Mike Rimmer spoke to British R&B gospel diva CHARMAIN
A couple of years ago Cross Rhythms was playing a couple of tracks from a London collective called The Pod. Fusing jazz and gospel together, the group featured Charmain as one of its vocalists. It's ironic that at the time The Pod were sometimes confused with P.O.D. and now that Charmain has come to release a solo album, there's an Australian singer called Charmaine on the scene. Charmain says, "Don't you think we both share a really cool name? I won't be changing mine, I am Charmain from the UK spelt without an 'E'. I hope that I have the chance to meet her one day. Maybe we could do something together. Just think, the two Charmains from opposite corners of the world coming together in one voice."
Her debut album is called 'Don't Blame It On The Past' because, she says, "Sometimes when we hold onto negative things, it can cause us to decay on the inside and God cannot use us. It is time to move on now and step out in faith."
These are not idle words because Charmain is simply walking the talk. There have been enough mistakes and hurts in her own past that could easily have stopped her from serving God and yet she has pushed through and experienced the grace of God. "I have had so many ups and downs in my life. I have put myself in situations that I am ashamed to admit and also been the subject of ridicule and the victim of abuse in different forms. But God is able through it all. We are only human and situations can come upon any one of us at any time. Some we deal with successfully and some not so successfully. But through it all, God has blessed me with the ability to put pen to paper to let the world know that God never fails us even though we fail him. A saint is only a sinner who falls down but gets back up again because they have God to pull them through. I want the world to know there's hope for the sin-sick soul. For us sometimes life may seem hard to bear but if we just focus on God we will be okay."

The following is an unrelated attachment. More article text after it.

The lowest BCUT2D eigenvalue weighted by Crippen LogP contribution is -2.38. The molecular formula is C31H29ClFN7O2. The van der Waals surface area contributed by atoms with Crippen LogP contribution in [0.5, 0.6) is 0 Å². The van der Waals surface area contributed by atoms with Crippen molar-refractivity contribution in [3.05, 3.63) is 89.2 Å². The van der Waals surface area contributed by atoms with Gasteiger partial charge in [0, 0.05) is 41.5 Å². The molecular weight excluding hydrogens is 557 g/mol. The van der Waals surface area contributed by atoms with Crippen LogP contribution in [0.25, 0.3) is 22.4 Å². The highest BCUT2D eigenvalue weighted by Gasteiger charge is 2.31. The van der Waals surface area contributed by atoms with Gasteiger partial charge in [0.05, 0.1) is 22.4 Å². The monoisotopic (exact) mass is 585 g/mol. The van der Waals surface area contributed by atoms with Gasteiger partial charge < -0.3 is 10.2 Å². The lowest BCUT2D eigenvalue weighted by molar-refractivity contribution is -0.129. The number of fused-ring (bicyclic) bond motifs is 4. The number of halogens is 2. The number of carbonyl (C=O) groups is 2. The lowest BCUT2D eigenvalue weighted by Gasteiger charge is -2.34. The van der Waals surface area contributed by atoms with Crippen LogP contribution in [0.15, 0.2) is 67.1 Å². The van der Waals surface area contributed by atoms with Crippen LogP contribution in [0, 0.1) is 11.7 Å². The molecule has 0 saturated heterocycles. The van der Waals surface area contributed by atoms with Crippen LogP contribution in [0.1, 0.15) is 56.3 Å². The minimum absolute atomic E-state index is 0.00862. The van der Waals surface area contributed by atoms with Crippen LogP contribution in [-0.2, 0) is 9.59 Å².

Like her sister-in-law Donna Gardier, Charmain has signed to a mainstream label, this time it's Jetstar, so once more a gospel album goes mainstream! So how does she feel about the British gospel scene? She responds, "The UK needs its own identity where gospel music is concerned and the word needs to get out there to the world. We can do it just as the USA can do it. They are doing their job and celebrating their artists. The UK needs to do that and stop looking beyond these shores when there is so much talent here."The opinions expressed in this article are not necessarily those held by Cross Rhythms. Any expressed views were accurate at the time of publishing but may or may not reflect the views of the individuals concerned at a later date.